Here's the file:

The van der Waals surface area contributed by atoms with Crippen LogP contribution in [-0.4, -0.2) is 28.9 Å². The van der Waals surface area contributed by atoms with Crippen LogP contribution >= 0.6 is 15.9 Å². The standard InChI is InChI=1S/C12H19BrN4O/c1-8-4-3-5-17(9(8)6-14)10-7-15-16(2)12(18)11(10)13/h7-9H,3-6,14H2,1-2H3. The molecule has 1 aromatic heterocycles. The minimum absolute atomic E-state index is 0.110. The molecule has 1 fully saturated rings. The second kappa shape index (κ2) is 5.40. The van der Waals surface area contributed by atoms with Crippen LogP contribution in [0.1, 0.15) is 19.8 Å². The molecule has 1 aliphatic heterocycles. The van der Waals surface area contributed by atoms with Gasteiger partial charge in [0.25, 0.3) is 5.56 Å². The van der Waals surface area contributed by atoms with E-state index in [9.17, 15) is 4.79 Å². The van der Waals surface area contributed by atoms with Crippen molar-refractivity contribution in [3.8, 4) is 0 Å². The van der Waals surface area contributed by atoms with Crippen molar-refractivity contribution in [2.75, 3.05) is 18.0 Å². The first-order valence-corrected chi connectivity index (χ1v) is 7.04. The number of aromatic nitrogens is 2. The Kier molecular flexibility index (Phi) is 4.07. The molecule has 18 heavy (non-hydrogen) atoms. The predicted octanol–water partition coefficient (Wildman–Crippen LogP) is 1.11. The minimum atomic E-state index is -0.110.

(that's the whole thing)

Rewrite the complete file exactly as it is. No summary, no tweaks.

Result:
The van der Waals surface area contributed by atoms with Crippen LogP contribution in [-0.4, -0.2) is 28.9 Å². The van der Waals surface area contributed by atoms with Crippen LogP contribution >= 0.6 is 15.9 Å². The standard InChI is InChI=1S/C12H19BrN4O/c1-8-4-3-5-17(9(8)6-14)10-7-15-16(2)12(18)11(10)13/h7-9H,3-6,14H2,1-2H3. The molecule has 1 aromatic heterocycles. The minimum absolute atomic E-state index is 0.110. The molecule has 1 fully saturated rings. The second kappa shape index (κ2) is 5.40. The van der Waals surface area contributed by atoms with Crippen LogP contribution in [0.1, 0.15) is 19.8 Å². The molecule has 1 aliphatic heterocycles. The van der Waals surface area contributed by atoms with Gasteiger partial charge in [0.25, 0.3) is 5.56 Å². The van der Waals surface area contributed by atoms with E-state index in [9.17, 15) is 4.79 Å². The van der Waals surface area contributed by atoms with Crippen molar-refractivity contribution in [3.8, 4) is 0 Å². The van der Waals surface area contributed by atoms with Crippen molar-refractivity contribution in [2.75, 3.05) is 18.0 Å². The first-order valence-corrected chi connectivity index (χ1v) is 7.04. The number of aromatic nitrogens is 2. The Kier molecular flexibility index (Phi) is 4.07. The molecule has 18 heavy (non-hydrogen) atoms. The predicted octanol–water partition coefficient (Wildman–Crippen LogP) is 1.11. The minimum atomic E-state index is -0.110.